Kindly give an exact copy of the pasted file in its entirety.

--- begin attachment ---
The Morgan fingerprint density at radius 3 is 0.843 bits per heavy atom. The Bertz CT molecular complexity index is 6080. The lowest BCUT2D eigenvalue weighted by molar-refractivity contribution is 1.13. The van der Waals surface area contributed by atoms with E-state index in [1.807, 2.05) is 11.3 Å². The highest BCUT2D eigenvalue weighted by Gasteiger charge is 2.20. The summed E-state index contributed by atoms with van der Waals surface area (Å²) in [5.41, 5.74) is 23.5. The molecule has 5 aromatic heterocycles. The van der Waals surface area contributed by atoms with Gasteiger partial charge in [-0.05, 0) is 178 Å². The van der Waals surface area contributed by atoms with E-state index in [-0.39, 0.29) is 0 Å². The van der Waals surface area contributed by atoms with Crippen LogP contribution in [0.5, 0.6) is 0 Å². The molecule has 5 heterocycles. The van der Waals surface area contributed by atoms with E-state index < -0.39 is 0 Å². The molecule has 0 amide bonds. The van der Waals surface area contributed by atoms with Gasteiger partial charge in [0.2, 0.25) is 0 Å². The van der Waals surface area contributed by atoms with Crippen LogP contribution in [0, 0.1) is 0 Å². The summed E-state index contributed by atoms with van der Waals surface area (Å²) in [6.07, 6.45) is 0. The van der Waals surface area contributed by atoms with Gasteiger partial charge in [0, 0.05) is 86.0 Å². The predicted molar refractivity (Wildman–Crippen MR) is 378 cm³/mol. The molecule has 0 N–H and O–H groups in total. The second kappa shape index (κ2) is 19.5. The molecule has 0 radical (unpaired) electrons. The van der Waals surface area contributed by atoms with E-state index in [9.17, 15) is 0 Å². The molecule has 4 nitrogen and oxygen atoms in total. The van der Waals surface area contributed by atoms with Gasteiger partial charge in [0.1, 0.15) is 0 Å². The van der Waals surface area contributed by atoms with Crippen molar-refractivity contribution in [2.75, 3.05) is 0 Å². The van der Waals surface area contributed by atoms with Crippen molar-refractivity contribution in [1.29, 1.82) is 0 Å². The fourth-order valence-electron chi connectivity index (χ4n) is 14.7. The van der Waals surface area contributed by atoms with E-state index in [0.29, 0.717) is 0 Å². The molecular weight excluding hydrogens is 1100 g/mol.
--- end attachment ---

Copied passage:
The Morgan fingerprint density at radius 3 is 0.843 bits per heavy atom. The Bertz CT molecular complexity index is 6080. The lowest BCUT2D eigenvalue weighted by molar-refractivity contribution is 1.13. The van der Waals surface area contributed by atoms with E-state index in [1.807, 2.05) is 11.3 Å². The highest BCUT2D eigenvalue weighted by Gasteiger charge is 2.20. The summed E-state index contributed by atoms with van der Waals surface area (Å²) in [5.41, 5.74) is 23.5. The molecule has 5 aromatic heterocycles. The van der Waals surface area contributed by atoms with Gasteiger partial charge in [-0.05, 0) is 178 Å². The van der Waals surface area contributed by atoms with E-state index in [-0.39, 0.29) is 0 Å². The van der Waals surface area contributed by atoms with Crippen LogP contribution in [0.5, 0.6) is 0 Å². The molecule has 5 heterocycles. The van der Waals surface area contributed by atoms with E-state index < -0.39 is 0 Å². The molecule has 0 amide bonds. The van der Waals surface area contributed by atoms with Gasteiger partial charge in [0.2, 0.25) is 0 Å². The van der Waals surface area contributed by atoms with Crippen LogP contribution in [0, 0.1) is 0 Å². The summed E-state index contributed by atoms with van der Waals surface area (Å²) in [6.07, 6.45) is 0. The van der Waals surface area contributed by atoms with Gasteiger partial charge in [0, 0.05) is 86.0 Å². The predicted molar refractivity (Wildman–Crippen MR) is 378 cm³/mol. The molecule has 0 N–H and O–H groups in total. The second kappa shape index (κ2) is 19.5. The molecule has 0 radical (unpaired) electrons. The van der Waals surface area contributed by atoms with E-state index in [9.17, 15) is 0 Å². The molecule has 4 nitrogen and oxygen atoms in total. The van der Waals surface area contributed by atoms with Gasteiger partial charge in [0.1, 0.15) is 0 Å². The van der Waals surface area contributed by atoms with Crippen molar-refractivity contribution in [2.75, 3.05) is 0 Å². The van der Waals surface area contributed by atoms with Crippen molar-refractivity contribution in [1.29, 1.82) is 0 Å². The fourth-order valence-electron chi connectivity index (χ4n) is 14.7. The van der Waals surface area contributed by atoms with E-state index in [0.29, 0.717) is 0 Å². The molecular weight excluding hydrogens is 1100 g/mol.